The information herein is published by DBS Bank Ltd and/or DBS Bank (Hong Kong) Limited (each and/or collectively, the “Company”). This report is intended for “Accredited Investors” and “Institutional Investors” (defined under the Financial Advisers Act and Securities and Futures Act of Singapore, and their subsidiary legislation), as well as “Professional Investors” (defined under the Securities and Futures Ordinance of Hong Kong) only. It is based on information obtained from sources believed to be reliable, but the Company does not make any representation or warranty, express or implied, as to its accuracy, completeness, timeliness or correctness for any particular purpose. Opinions expressed are subject to change without notice. This research is prepared for general circulation. Any recommendation contained herein does not have regard to the specific investment objectives, financial situation and the particular needs of any specific addressee. The information herein is published for the information of addressees only and is not to be taken in substitution for the exercise of judgement by addressees, who should obtain separate legal or financial advice. The Company, or any of its related companies or any individuals connected with the group accepts no liability for any direct, special, indirect, consequential, incidental damages or any other loss or damages of any kind arising from any use of the information herein (including any error, omission or misstatement herein, negligent or otherwise) or further communication thereof, even if the Company or any other person has been advised of the possibility thereof. The information herein is not to be construed as an offer or a solicitation of an offer to buy or sell any securities, futures, options or other financial instruments or to provide any investment advice or services. The Company and its associates, their directors, officers and/or employees may have positions or other interests in, and may effect transactions in securities mentioned herein and may also perform or seek to perform broking, investment banking and other banking or financial services for these companies. The information herein is not directed to, or intended for distribution to or use by, any person or entity that is a citizen or resident of or located in any locality, state, country, or other jurisdiction (including but not limited to citizens or residents of the United States of America) where such distribution, publication, availability or use would be contrary to law or regulation. The information is not an offer to sell or the solicitation of an offer to buy any security in any jurisdiction (including but not limited to the United States of America) where such an offer or solicitation would be contrary to law or regulation.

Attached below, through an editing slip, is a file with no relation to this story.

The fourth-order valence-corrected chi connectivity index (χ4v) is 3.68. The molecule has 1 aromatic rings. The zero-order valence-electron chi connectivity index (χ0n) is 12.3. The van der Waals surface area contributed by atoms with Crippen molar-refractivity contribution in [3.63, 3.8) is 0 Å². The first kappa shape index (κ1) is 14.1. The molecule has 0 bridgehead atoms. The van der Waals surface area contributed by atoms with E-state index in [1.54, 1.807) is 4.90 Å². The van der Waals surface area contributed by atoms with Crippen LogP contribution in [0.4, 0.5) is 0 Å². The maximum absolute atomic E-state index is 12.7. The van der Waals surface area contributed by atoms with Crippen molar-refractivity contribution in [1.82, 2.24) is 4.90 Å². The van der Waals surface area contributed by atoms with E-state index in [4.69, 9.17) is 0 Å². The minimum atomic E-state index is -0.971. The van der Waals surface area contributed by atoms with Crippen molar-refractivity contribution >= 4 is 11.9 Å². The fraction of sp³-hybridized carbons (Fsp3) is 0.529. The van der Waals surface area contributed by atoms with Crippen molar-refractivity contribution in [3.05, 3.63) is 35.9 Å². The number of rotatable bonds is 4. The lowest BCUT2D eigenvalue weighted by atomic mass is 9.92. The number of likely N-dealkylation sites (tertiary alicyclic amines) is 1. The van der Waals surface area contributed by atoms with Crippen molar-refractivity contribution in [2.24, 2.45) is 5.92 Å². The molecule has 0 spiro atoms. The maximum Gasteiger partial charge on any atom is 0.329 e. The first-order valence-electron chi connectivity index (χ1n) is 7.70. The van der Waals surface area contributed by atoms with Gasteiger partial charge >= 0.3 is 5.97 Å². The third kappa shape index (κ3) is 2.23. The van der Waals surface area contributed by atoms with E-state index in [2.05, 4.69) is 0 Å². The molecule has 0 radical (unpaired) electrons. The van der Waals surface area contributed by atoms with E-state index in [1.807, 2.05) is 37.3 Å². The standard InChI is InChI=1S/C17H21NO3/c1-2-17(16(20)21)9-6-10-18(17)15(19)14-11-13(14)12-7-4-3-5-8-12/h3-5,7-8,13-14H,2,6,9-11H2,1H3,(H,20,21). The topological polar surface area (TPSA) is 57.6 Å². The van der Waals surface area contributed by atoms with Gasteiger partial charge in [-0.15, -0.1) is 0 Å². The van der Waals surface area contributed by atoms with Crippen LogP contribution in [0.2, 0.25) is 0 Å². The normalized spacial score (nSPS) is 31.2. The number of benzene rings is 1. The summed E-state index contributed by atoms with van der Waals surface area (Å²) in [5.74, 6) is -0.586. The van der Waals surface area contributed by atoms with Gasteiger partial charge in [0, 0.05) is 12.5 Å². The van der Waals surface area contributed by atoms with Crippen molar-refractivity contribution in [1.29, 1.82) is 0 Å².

This report is distributed in Singapore by DBS Bank Ltd (Company Regn. No. 196800306E) which is Exempt Financial Advisers as defined in the Financial Advisers Act and regulated by the Monetary Authority of Singapore. DBS Bank Ltd may distribute reports produced by its respective foreign entities, affiliates or other foreign research houses pursuant to an arrangement under Regulation 32C of the Financial Advisers Regulations. Singapore recipients should contact DBS Bank Ltd at 65-6878-8888 for matters arising from, or in connection with the report.
DBS Bank Ltd., 12 Marina Boulevard, Marina Bay Financial Centre Tower 3, Singapore 018982. Tel: 65-6878-8888. Company Registration No. 196800306E.
DBS Bank Ltd., Hong Kong Branch, a company incorporated in Singapore with limited liability. 18th Floor, The Center, 99 Queen’s Road Central, Central, Hong Kong SAR.
DBS Bank (Hong Kong) Limited, a company incorporated in Hong Kong with limited liability. 13th Floor One Island East, 18 Westlands Road, Quarry Bay, Hong Kong SAR
Virtual currencies are highly speculative digital "virtual commodities", and are not currencies. It is not a financial product approved by the Taiwan Financial Supervisory Commission, and the safeguards of the existing investor protection regime does not apply. The prices of virtual currencies may fluctuate greatly, and the investment risk is high. Before engaging in such transactions, the investor should carefully assess the risks, and seek its own independent advice.